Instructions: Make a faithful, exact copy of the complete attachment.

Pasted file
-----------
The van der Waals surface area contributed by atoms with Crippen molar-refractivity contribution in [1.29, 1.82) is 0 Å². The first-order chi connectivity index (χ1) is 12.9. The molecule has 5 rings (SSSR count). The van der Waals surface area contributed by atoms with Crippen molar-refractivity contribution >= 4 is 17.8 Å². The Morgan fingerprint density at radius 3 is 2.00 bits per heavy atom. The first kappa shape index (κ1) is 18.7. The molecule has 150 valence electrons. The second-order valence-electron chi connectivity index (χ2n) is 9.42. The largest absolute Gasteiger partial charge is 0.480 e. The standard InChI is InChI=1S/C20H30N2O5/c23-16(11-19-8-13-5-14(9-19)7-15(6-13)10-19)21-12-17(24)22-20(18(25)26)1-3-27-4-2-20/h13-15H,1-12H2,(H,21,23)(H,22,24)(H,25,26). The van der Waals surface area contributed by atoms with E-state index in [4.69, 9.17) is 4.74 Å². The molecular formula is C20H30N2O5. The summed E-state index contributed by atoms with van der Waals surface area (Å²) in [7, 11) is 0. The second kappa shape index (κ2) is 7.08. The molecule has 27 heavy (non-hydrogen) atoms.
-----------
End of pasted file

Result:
The van der Waals surface area contributed by atoms with Crippen molar-refractivity contribution in [1.29, 1.82) is 0 Å². The first-order chi connectivity index (χ1) is 12.9. The molecule has 5 rings (SSSR count). The van der Waals surface area contributed by atoms with Crippen molar-refractivity contribution >= 4 is 17.8 Å². The Morgan fingerprint density at radius 3 is 2.00 bits per heavy atom. The first kappa shape index (κ1) is 18.7. The molecule has 150 valence electrons. The second-order valence-electron chi connectivity index (χ2n) is 9.42. The largest absolute Gasteiger partial charge is 0.480 e. The standard InChI is InChI=1S/C20H30N2O5/c23-16(11-19-8-13-5-14(9-19)7-15(6-13)10-19)21-12-17(24)22-20(18(25)26)1-3-27-4-2-20/h13-15H,1-12H2,(H,21,23)(H,22,24)(H,25,26). The van der Waals surface area contributed by atoms with E-state index in [4.69, 9.17) is 4.74 Å². The molecular formula is C20H30N2O5. The summed E-state index contributed by atoms with van der Waals surface area (Å²) in [7, 11) is 0. The second kappa shape index (κ2) is 7.08. The molecule has 27 heavy (non-hydrogen) atoms.